There is rather a huge difference with a low unit cost assault rifle, which can be retooled or replaced with ease, and a modern fighter aircraft in general.
And the F35 is not in the middle lane of complexity of modern fighter aircrafts, it is leading the pack, both mechanically and electronically.
Further, the M16 core design was good (apart from the still present problem of direct gas actuation of the receiver bolt) and implementations details were the problem. The F35 is by design a compromise between competing demands. It is by design built, from the ground up, to not do any task well.
It has a body designed to accept the fan the Marines want to get sort-of VTOL capacity. This cripples it in other roles.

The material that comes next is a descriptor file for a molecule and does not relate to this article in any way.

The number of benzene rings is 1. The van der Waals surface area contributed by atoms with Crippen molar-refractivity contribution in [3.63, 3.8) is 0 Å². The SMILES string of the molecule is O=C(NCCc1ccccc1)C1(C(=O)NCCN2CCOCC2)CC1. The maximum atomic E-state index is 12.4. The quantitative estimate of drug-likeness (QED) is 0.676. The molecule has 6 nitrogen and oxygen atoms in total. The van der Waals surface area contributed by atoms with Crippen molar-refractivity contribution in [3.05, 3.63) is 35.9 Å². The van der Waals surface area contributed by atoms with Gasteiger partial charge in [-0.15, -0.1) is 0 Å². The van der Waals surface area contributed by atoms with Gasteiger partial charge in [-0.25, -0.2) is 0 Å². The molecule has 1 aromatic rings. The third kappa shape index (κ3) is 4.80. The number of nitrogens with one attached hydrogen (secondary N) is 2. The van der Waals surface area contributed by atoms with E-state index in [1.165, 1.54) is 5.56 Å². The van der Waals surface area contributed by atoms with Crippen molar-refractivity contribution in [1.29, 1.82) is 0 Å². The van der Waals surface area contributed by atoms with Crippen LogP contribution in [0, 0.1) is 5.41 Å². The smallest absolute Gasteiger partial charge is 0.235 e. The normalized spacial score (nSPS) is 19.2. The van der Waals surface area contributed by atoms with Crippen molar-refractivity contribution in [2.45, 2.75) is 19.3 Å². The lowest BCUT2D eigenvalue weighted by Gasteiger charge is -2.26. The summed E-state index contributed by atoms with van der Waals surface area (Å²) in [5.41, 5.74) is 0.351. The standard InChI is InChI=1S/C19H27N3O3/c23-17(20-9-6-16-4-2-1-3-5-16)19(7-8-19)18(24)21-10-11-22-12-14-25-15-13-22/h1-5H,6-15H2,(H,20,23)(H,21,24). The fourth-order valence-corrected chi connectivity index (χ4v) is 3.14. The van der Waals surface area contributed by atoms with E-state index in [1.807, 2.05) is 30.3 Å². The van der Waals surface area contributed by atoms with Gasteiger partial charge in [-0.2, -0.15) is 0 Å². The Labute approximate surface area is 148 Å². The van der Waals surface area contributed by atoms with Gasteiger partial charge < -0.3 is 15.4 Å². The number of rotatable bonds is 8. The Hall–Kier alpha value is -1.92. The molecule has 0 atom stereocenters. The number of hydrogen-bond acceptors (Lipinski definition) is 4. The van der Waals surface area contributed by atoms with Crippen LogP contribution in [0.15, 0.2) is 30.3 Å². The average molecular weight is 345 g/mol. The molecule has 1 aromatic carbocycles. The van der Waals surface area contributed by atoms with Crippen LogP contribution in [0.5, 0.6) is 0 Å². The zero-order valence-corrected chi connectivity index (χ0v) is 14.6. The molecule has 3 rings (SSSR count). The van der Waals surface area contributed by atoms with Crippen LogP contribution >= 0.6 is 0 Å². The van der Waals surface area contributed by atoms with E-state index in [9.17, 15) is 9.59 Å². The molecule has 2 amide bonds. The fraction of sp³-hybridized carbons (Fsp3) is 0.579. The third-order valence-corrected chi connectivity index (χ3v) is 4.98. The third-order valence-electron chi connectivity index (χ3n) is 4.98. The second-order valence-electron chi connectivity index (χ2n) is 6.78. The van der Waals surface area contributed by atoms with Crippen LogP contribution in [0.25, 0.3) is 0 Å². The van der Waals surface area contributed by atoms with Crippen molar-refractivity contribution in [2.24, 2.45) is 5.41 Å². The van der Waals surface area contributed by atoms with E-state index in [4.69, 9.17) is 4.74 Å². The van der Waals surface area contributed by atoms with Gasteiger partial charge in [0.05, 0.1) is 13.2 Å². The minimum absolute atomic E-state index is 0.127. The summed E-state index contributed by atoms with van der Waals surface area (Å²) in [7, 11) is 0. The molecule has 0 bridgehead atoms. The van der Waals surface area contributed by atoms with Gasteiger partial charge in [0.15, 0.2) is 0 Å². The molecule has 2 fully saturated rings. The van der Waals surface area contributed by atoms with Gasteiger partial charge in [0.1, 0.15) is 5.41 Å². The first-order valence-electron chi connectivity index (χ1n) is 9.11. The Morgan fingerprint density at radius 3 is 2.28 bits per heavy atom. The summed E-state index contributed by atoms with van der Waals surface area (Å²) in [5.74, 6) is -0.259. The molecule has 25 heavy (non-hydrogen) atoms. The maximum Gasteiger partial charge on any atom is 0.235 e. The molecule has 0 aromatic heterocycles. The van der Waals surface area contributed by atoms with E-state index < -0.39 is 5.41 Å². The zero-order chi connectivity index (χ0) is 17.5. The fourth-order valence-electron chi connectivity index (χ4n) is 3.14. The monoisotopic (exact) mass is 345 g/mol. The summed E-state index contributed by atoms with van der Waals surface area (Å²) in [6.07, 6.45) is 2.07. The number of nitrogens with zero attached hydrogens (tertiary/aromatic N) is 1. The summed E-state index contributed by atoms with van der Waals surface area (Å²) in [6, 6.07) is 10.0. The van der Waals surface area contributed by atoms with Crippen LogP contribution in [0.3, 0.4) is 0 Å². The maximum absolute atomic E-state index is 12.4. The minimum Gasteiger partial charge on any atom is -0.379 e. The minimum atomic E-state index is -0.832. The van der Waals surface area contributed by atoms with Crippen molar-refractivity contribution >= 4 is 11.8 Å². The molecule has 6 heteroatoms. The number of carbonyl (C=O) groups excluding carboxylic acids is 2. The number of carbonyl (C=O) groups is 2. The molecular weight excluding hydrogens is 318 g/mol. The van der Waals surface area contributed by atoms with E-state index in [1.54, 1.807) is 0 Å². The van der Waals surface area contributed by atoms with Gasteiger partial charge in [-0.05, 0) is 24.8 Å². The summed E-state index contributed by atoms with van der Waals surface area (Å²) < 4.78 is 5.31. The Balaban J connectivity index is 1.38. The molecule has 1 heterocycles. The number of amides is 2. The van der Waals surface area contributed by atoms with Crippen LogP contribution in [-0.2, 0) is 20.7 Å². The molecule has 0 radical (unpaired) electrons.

It has a half-baked stealth system, because of the fan and other trade-offs, and when in stealth it can't carry more load than an F15 rebuilt for stealth - an airplane costing much, much less in acquisition and operation.
And a pointy-nose in general is horrible for CAS. Almost no time over target, too little armor to go low and use direct fire weapons efficiently and too high speed to perform observation and guidance. The F35 solves none of those problems, except the speed one in the Marine version, but that plane is even more fragile than the non-fan version making it terrible for a CAS role.
There is no way to change that downstream on aircraft which are already built. The F35 will cripple US air capability, not directly because of its own problems directly, but because it removes aircraft more suited for the roles due to eating up their budget.